We’ll start with a disclaimer: There are just waaaay too many awesome women in this country. So we had to pare it down to one per state. From small but important accomplishments (like being the only lady on her high-school football team) to mind-blowing achievements (like, um, living in space), here are the coolest women in every single state (plus Washington D.C.).
The Coolest Woman in Every Single State
So many amazing groundbreakers and game changers
Alabama: Lilly Ledbetter
You’ve probably heard her name associated with the Fair Pay Act of 2009. Ledbetter has worked tirelessly to make equal pay for equal work a reality.
Alaska: The Salmon Sisters
Sisters Claire Laukitis Neaton and Emma Teal have inspired us to move to Alaska. Not only are they badass fisher-women, but their business, Salmon Sisters, sells products designed and created in Alaska. For every sale they make, they donate a can of wild Alaskan salmon to the Food Bank of Alaska.
Arizona: Diane Humetewa
Ohh, just the first Native American woman to serve as a federal judge…NBD.
Arkansas: Tamhra Hutchins-frye
In 2016, Hutchins-Frye became the first woman promoted to general in the Arkansas Air National Guard. Breaking. That. Glass. Ceiling.
California: Kelsie Whitmore & Stacy Piagno
Well, we couldn’t choose just one of the first two women signed to play with an independent professional baseball team. Go Sonoma Stompers!
Colorado: Temple Grandin
Fantastic cowboy shirts aside, Grandin is a total game changer. Using insights from her autism, she revolutionized the livestock industry by designing humane handling systems that help reduce animal trauma.
Connecticut: Kristen Griest
Boot camp? Puh-lease. Griest is one of the first two women (along with Shaye Lynne Haver) to ever graduate from the U.S. Army Ranger School. In 2016, Griest became the first female infantry officer in the U.S. Army.
Delaware: Marnie Oursler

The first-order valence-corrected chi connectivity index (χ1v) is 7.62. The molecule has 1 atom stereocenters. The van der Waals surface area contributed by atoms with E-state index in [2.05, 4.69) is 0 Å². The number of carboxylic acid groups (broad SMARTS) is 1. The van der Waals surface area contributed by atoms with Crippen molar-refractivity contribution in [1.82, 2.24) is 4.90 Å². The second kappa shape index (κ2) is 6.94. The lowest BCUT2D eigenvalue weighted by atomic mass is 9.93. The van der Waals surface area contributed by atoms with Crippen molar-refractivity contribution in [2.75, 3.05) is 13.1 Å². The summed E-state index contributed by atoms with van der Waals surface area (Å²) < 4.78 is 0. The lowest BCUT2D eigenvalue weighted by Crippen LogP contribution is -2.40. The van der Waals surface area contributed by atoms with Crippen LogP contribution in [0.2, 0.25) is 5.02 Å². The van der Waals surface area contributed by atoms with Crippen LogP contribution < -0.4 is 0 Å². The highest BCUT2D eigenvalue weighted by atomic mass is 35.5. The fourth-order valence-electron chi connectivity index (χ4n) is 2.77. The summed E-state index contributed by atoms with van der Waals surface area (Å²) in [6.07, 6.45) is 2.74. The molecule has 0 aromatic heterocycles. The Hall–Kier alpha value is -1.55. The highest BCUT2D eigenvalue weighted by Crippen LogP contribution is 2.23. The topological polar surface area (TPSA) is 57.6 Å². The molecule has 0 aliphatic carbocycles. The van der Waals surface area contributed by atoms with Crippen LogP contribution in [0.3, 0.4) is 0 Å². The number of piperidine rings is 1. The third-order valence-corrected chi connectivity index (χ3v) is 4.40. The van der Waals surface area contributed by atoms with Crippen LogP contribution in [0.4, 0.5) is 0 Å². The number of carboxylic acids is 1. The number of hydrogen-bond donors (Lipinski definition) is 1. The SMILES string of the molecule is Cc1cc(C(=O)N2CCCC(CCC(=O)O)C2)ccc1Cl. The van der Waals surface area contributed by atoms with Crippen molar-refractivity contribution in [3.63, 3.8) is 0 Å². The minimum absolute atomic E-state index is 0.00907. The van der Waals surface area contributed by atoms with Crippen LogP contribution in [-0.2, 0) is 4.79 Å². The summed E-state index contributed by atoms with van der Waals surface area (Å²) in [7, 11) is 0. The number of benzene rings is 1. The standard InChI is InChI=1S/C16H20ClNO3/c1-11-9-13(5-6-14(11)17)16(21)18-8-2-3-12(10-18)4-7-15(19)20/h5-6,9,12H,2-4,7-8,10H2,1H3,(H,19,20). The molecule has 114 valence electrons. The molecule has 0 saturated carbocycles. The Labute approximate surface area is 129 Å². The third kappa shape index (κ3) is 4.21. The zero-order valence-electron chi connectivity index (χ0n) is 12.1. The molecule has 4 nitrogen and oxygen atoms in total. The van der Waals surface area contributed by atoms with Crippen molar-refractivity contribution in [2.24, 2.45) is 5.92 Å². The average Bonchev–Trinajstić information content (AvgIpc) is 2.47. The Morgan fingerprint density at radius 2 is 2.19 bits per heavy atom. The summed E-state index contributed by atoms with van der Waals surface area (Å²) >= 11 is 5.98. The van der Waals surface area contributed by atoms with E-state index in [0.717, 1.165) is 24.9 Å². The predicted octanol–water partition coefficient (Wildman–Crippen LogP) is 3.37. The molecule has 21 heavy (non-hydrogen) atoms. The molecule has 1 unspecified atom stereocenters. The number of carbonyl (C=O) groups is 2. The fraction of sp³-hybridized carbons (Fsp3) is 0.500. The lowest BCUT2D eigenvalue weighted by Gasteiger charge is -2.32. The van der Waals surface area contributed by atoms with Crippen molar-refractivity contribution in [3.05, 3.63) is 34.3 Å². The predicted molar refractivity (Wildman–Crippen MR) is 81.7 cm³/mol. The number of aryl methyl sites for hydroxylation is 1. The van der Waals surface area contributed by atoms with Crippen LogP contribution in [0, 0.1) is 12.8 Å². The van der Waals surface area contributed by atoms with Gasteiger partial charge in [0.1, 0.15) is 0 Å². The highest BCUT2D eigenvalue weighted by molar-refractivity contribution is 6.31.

The only thing cooler than a female contractor? A fifth-generation female builder with an MBA from Duke who runs her own construction company.
Florida: Val Demings
Today she’s running for U.S. House of Representatives, but she previously served as the first woman chief of the Orlando Police Department.
Georgia: Jewel Burks
Ya know, just your average 26-year-old who raised $1.5 million to fund her start-up, PartPic. It’s an app that helps you find the weird little washer that fell off your sink (or any other replacement part you might be needing).
Hawaii: Bethany Hamilton
She not only survived a shark attack--which left her without her left arm--but she triumphantly returned to professional surfing shortly after.
Idaho: Lexi Dupont
This professional extreme skier could own a mansion, but instead she calls a 500-square-foot geodesic dome home.
Illinois: Dr. Amy Lehman
As founder of the Lake Tanganyika Floating Health Clinic, Lehman has literally created a floating hospital to give health care access to millions of people who live in isolated and war-torn regions of Central Africa. Wow.
Indiana: Iu's "sister Circle"
The “Great Eight”-- Jada Phelps Moultrie, Jasmine Haywood, Shannon McCullough, Juhanna Rogers, Demetrees Hutchins, Johari Shuck, Nadrea Njoku and Tiffany Kyser--made history, all earning PhD’s from Indiana University’s School of Education together. Usually the School of Education graduates three to four PhD candidates a year and the number of people of color is even lower. Sooooo YAS QUEENS.
Iowa: Marilynne Robinson
The Iowa Writers’ Workshop isn’t just a storyline in Girls. It’s one of the best MFA programs in the country thanks to faculty that includes Pulitzer Prize-winning writers like Robinson. (Book reco time: Housekeeping)
Kansas: Renee Kelly
We loved her on Top Chef--even though she was gone waaayy too early. Maybe we’ll just have to visit her farm-to-table restaurant, Harvest, which just happens to be inside a historic castle.
Kentucky: Attica Scott
She just won her seat as a Kentucky state representative. It’s been 20 years since a black woman has served in the state’s legislature. No biggie.
Maine: Elizabeth Strout
Ever heard of a little Pulitzer Prize-winning book (and HBO miniseries) called Olive Kitteridge? Yep, this eighth-generation Maine woman wrote it.
Maryland: Jennifer Lake
After taking over her father’s martial arts studio, this karate instructor has been teaching survival skills to local students for the last 30 years. Basically, she has a black belt in awesome.
Massachusetts: Cady Coleman
The astronaut/chemist/Air Force officer taught Sandra Bullock how to be all astronaut-y in Gravity…oh, and she spent 159 days in space.
Michigan: Maggie Parker
After teaching herself to ride, she became the only woman bull rider to compete against men. So don’t mess with her.
Minnesota: Ilhan Omar